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Needle exchange program starts in Greenfield

  • Community Action Family Center at 90 Federal St. in Greenfield. Recorder Staff/Paul Franz

  • Community Action Family Center at 90 Federal St. in Greenfield Recorder Staff/Paul Franz



Recorder Staff
Friday, July 14, 2017

GREENFIELD — After nearly a year of challenges to find a place to run its town-approved needle exchange and harm reduction program, Tapestry Health has started to offer its services out of Community Action Family Center on Federal Street.

Although it’s not a permanent solution, the syringe access program will be available Mondays and Tuesday from 2 to 5 p.m.

The program will offer free syringes access and disposal, harm reduction counseling and supplies and free Narcan.

It will function essentially as a soft-open of its syringe access program, similar to the ones it runs out of Northampton, Holyoke and North Adams.

The ultimate goal for Tapestry Health in Greenfield is to have its Greenfield Board of Health-approved program operate out of a downtown storefront. It has also tried to operate out of its mobile RV, but has faced issues on where it can park the vehicle.  

Mayor William Martin said he turned down Tapestry’s request to park its RV across three parking spaces on Chapman Street. He said he has wanted to see how its other programs are running.

“I want to see if this is a successful program,” Martin said. “We talked about a fixed site, not a mobile site. Let’s bring this discussion back to the table again.”

The mayor was informed about the reported successes of Tapestry’s program in North Adams by the Board of Health, following a meeting two months ago.

“I would like to discuss those results, their performances, outcomes,” Martin said. “Reaching a higher number of needle exchanges, I don’t think that’s any success.”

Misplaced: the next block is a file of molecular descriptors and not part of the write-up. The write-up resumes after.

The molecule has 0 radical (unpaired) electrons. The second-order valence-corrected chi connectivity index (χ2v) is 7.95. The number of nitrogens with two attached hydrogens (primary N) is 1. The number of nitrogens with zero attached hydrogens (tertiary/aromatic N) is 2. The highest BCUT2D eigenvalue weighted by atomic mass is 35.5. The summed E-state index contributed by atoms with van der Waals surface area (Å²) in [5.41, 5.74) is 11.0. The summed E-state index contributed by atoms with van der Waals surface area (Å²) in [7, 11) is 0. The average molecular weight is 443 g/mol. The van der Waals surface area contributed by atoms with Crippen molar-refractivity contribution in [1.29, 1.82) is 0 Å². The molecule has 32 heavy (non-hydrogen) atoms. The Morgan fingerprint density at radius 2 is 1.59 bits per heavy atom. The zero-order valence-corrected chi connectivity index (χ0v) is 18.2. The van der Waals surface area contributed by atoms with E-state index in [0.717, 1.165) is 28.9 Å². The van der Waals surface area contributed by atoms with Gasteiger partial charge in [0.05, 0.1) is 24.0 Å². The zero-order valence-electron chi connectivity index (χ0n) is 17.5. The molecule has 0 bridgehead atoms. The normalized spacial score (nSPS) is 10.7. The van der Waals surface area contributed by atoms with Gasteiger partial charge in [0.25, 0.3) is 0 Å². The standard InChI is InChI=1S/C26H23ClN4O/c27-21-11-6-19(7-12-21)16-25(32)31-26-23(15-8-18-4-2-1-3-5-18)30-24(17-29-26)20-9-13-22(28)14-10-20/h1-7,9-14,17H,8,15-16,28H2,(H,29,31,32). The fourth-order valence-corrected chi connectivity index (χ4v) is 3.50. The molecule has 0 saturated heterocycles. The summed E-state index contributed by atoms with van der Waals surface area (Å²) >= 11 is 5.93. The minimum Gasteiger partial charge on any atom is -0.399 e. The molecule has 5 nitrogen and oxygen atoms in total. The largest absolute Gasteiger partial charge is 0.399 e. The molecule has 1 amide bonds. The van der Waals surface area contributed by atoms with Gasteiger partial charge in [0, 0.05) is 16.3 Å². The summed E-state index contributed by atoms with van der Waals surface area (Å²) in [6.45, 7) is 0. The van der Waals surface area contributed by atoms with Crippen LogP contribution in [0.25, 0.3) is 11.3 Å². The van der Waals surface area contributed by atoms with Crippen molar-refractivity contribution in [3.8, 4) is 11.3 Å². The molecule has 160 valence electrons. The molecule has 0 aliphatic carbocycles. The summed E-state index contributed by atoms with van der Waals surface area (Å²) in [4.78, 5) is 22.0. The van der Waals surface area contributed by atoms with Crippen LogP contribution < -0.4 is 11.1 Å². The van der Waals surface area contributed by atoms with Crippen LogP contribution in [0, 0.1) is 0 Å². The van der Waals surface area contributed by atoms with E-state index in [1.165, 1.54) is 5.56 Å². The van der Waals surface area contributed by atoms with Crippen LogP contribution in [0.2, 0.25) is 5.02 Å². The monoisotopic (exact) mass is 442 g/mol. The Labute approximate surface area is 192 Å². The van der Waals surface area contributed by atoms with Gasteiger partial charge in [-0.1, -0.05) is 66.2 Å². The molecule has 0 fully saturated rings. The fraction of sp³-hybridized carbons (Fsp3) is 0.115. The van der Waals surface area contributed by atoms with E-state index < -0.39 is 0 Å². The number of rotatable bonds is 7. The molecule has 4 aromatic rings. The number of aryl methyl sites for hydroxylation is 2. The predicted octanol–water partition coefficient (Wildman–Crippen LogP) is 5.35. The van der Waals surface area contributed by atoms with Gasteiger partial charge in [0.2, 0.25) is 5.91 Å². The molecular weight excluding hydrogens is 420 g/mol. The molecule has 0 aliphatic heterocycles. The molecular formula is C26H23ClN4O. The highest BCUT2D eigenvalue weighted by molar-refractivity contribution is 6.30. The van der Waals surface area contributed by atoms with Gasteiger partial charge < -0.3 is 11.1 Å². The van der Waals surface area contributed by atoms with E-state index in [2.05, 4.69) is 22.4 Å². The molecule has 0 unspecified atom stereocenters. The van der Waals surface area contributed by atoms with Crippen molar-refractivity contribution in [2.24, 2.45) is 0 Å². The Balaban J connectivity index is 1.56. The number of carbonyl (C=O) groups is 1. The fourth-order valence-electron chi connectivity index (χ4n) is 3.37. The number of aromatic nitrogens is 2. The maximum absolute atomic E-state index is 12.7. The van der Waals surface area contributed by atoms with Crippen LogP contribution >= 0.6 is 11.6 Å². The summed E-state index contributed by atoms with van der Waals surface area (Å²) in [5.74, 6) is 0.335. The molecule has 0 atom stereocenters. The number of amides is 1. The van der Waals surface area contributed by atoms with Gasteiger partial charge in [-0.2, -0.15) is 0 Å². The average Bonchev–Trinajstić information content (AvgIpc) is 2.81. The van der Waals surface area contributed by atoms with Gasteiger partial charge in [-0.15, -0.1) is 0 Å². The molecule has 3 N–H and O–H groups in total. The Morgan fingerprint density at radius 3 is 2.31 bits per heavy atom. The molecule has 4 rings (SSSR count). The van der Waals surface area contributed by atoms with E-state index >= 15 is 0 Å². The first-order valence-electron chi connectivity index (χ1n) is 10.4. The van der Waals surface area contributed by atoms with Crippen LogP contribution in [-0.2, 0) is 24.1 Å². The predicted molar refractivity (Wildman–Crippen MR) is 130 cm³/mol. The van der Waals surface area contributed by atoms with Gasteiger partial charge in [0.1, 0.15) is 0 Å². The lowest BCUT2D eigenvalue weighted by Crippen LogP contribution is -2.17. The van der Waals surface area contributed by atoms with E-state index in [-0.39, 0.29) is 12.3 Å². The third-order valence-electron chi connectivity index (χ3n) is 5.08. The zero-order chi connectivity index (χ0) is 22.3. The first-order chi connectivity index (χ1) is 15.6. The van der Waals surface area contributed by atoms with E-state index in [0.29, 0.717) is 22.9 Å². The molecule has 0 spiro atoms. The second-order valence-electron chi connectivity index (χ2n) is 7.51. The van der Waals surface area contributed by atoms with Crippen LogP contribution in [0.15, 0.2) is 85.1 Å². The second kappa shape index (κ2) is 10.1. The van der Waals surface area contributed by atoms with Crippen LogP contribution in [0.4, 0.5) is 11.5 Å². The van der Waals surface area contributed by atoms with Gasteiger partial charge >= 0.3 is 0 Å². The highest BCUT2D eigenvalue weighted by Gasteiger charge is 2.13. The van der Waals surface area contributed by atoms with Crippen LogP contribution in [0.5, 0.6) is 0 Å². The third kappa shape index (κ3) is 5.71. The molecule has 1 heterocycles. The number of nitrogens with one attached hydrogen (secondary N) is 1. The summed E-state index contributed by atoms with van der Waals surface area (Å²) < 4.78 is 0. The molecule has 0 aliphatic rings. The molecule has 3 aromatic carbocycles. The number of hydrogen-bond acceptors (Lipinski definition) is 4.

Tapestry has searched for places to park at different businesses and community organizations in Greenfield, but so far, no luck.

“We just continue to come across unforeseen hurdles in finding a place to where place the RV,” said Liz Whynott, director of HIV health and prevention for Tapestry Health.

Ideally by the fall, the program hopes to transition into using its RV at a specific location, and then it will look forward and begin searching for a permanent location, Tapestry Health CEO Cheryl Zoll said.

“The opioid crisis is so real in the community so we know that the demand is out there,” Zoll said. 

Zoll said that both research and Tapestry’s experience at other sites, particularly at the Holyoke location, shows that a needle exchange program helps to clean up the town. She said they end up taking in more needles than they distribute. 

“When people come in for clean syringes, that serves an important public health function as helping to prevent the spread of HIV and Hepatitis C,” Zoll said.

But the program is not just about the distribution of needles.

“Gradually through the repeated interactions, the syringe access program serves as a broader door into the services of the world,” Zoll said “It can really help to lift people out of the disorder.”

Reach Joshua Solomon at:

jsolomon@recorder.com

413-772-0261, ext. 264